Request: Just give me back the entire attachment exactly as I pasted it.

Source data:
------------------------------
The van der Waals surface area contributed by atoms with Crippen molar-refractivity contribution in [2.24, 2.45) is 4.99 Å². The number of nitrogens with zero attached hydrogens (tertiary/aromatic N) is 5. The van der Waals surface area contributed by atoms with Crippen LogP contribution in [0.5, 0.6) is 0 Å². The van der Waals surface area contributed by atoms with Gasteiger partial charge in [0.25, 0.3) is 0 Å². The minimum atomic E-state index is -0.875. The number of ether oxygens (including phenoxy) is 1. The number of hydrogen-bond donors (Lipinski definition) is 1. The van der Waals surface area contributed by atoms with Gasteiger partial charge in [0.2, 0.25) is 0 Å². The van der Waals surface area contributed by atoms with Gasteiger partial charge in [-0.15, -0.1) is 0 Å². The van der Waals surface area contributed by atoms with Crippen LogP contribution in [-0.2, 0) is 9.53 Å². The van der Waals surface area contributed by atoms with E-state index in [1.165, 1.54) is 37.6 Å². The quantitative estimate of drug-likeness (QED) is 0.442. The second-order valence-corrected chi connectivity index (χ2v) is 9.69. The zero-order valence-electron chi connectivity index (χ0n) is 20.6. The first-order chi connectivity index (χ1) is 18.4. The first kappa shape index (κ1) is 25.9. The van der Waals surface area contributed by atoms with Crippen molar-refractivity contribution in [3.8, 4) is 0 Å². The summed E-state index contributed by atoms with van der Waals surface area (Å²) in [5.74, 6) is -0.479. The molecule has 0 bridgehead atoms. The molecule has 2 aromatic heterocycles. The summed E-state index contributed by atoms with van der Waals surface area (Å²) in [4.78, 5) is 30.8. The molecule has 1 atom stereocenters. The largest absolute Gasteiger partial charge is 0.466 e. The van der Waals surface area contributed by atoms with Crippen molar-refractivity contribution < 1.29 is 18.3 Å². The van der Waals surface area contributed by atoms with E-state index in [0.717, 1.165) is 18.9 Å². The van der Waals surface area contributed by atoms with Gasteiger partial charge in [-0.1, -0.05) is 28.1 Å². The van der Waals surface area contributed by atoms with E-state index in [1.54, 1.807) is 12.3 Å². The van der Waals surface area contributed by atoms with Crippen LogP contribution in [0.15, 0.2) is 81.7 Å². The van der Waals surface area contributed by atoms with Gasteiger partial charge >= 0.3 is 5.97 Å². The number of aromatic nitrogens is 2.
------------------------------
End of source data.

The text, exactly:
The van der Waals surface area contributed by atoms with Crippen molar-refractivity contribution in [2.24, 2.45) is 4.99 Å². The number of nitrogens with zero attached hydrogens (tertiary/aromatic N) is 5. The van der Waals surface area contributed by atoms with Crippen LogP contribution in [0.5, 0.6) is 0 Å². The van der Waals surface area contributed by atoms with Gasteiger partial charge in [0.25, 0.3) is 0 Å². The minimum atomic E-state index is -0.875. The number of ether oxygens (including phenoxy) is 1. The number of hydrogen-bond donors (Lipinski definition) is 1. The van der Waals surface area contributed by atoms with Gasteiger partial charge in [0.2, 0.25) is 0 Å². The van der Waals surface area contributed by atoms with Gasteiger partial charge in [-0.15, -0.1) is 0 Å². The van der Waals surface area contributed by atoms with Crippen LogP contribution in [-0.2, 0) is 9.53 Å². The van der Waals surface area contributed by atoms with E-state index in [1.165, 1.54) is 37.6 Å². The quantitative estimate of drug-likeness (QED) is 0.442. The second-order valence-corrected chi connectivity index (χ2v) is 9.69. The zero-order valence-electron chi connectivity index (χ0n) is 20.6. The first-order chi connectivity index (χ1) is 18.4. The first kappa shape index (κ1) is 25.9. The van der Waals surface area contributed by atoms with Crippen molar-refractivity contribution in [3.8, 4) is 0 Å². The summed E-state index contributed by atoms with van der Waals surface area (Å²) in [5.74, 6) is -0.479. The molecule has 0 bridgehead atoms. The molecule has 2 aromatic heterocycles. The summed E-state index contributed by atoms with van der Waals surface area (Å²) in [4.78, 5) is 30.8. The molecule has 1 atom stereocenters. The largest absolute Gasteiger partial charge is 0.466 e. The van der Waals surface area contributed by atoms with Crippen molar-refractivity contribution < 1.29 is 18.3 Å². The van der Waals surface area contributed by atoms with E-state index in [0.717, 1.165) is 18.9 Å². The van der Waals surface area contributed by atoms with Gasteiger partial charge in [-0.1, -0.05) is 28.1 Å². The van der Waals surface area contributed by atoms with E-state index in [1.54, 1.807) is 12.3 Å². The van der Waals surface area contributed by atoms with Crippen LogP contribution in [0.15, 0.2) is 81.7 Å². The van der Waals surface area contributed by atoms with Gasteiger partial charge >= 0.3 is 5.97 Å². The number of aromatic nitrogens is 2.